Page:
JOHOR BARU – They had been walking for the last three days and nights.

After what little food and water they had ran out, the two Singaporean hikers who went missing on Gunung Pulai in Johor on Monday (Feb 5), could only hope that they would soon be found.

The drone of a helicopter’s rotor blades on Thursday morning must have sounded like music to the ears of Mr Dominick Tan Chang Xiang and Ms Lum Jie, both 27.

The rescue of the duo, who were unhurt, ended a four-day search and rescue operation involving a team of about 90 comprised of the police, park rangers, fire services staff as well as volunteers.

“The helicopter spotted the man at 11.20am. By 11.30am, they were picked up by a rescue boat stationed about five minutes away,” said head of Kulai Fire Station, Mr Mohd Khairi Zainudin.

Officers saw a man in the water below frantically waving his shirt as the helicopter hovered near a dam.

“We were filled with relief,” Mr Khairi told The Straits Times.

At about 1.30pm on Thursday, the hikers arrived at Pontian Hospital, about 45 minutes’ drive from Gunung Pulai.

The doctor who examined the pair told ST that they were healthy and in good spirits.

Giving his name name only as Dr Ahmad, he said: “They survived on very little and they drank river water. But they were not malnourished or dehydrated. I didn’t find any injuries except for minor scratches.”

At the hospital, the two Singaporeans did not speak to the media and left with family members about an hour later in a few cars.

The area in which the pair was found was close to Ulu Choh Dam in Pontian, which is about 20km by road from Gunung Pulai.

The rescuers had expanded their search to a 36 sq km area based on the duo’s last reported location from a phone call.

On Monday evening, Mr Tan called the police for help after losing his way on the 654m-high mountain.

Rescuers soon gathered at Seri Gunung Pulai village at the base of the mountain, about an hour’s drive from the Second Link.

The village head, Mr Roskalana Wagiman, 53, said he knew something was wrong when he noticed a dark-coloured, Singapore-registered Hyundai Tuscon parked at the base of the mountain.

The SUV was parked there by Mr Tan, eyewitnesses told ST, adding that it was driven away the next day.

Mr Roskalana said: “By Monday night, it was like a festival at the entrance of the mountain. There were many government vehicles parked there.”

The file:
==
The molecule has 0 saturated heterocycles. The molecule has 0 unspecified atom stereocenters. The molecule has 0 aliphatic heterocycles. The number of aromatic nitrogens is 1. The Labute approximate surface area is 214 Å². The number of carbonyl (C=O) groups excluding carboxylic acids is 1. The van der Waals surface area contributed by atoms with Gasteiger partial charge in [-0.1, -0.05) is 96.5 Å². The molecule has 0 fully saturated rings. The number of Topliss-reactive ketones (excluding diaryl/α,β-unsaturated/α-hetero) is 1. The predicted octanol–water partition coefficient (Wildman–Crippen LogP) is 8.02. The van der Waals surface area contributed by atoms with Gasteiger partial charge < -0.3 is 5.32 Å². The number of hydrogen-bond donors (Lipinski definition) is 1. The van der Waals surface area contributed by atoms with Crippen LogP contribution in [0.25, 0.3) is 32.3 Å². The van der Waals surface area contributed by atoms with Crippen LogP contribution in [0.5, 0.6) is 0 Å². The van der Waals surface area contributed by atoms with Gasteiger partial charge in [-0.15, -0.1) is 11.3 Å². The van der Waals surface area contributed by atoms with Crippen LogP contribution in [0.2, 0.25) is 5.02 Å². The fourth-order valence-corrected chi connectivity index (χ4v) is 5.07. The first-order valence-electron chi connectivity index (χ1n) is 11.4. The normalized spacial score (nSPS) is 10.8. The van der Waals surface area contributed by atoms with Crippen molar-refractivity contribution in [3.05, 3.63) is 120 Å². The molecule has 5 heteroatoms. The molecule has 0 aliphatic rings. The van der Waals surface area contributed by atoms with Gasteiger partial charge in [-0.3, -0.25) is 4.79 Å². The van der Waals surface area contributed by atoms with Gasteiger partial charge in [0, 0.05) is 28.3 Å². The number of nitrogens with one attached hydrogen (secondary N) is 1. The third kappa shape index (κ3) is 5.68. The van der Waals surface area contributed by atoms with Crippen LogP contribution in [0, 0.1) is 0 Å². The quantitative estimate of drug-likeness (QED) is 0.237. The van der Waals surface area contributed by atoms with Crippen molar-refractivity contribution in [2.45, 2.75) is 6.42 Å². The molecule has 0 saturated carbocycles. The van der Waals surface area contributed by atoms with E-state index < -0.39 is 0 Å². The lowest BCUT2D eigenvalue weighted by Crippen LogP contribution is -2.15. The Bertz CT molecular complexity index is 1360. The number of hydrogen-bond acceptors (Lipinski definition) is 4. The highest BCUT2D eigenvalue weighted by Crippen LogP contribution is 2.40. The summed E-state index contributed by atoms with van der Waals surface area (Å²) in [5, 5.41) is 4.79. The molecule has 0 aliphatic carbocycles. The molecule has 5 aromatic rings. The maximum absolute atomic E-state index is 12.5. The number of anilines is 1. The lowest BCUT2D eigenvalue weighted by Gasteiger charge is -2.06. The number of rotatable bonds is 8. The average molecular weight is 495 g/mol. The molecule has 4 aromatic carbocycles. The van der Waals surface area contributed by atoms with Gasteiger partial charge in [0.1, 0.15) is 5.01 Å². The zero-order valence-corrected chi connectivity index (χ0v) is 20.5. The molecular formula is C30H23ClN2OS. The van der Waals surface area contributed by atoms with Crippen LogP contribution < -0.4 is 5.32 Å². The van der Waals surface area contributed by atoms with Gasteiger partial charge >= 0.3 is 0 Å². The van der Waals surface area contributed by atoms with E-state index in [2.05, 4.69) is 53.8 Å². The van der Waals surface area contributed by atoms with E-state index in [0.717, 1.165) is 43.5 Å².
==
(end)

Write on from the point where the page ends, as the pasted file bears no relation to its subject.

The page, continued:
It is routine for mountain trails to be closed on Mondays for cleaning.

Added Mr Roskalana: “There are signs to indicate the hiking trails are closed on Mondays. But if somebody wanted to go in, it’s still possible. The danger of going off the trail is you could get lost or get hurt.”

The secretary of the village, Mr Khairudin Ahmad, 41, said the walk to the summit is about 6km long and takes roughly two hours on an “easy walk”.

He said: “It would be a mistake to take a short cut because the jungle terrain can be rough. In 2001, heavy rains caused a mudslide that killed five people in the village below.”

A father of one of the Singaporeans, who had waited for days at the village, clasped his hands together as a gesture of thanks to the rescuers and villagers after hearing the good news on Thursday.

Mr Dominick Tan Chang Xiang and Ms Lum Jie were rescued unhurt. PHOTO: JOHOR STATE FIRE AND RESCUE DEPARTMENT

Throughout the four days, he had bought food from nearby stalls and distributed them to the rescuers.

“The hiker’s father was helpful in that he did not pressure us when we came back empty-handed with no sightings of the pair. He gave us space to do our work,” said Mr Khairi.

Despite the incident, Seri Gunung Pulai’s executive committee members said it was safe to hike up the mountain, provided that hikers stay on the trail.

Mr Khairudin estimated that in a month, about 800 cars can be seen parked at the base of the mountain during weekends. Singapore cars make up about 2 per cent of these.

ST counted six Singapore-registered cars parked close to the entrance of the mountain when it visited on Thursday.

The Kulai Fire Station rescues about five missing hikers each year and the latest search operation was unusually long, said Mr Khairi.

When a person reports that he is lost on the mountain, the authorities would usually find him within a few hours, he said.

Added Mr Khairi: “At worst, missing hikers would be found the next day. But this recent search operation was perhaps the longest one to date.”

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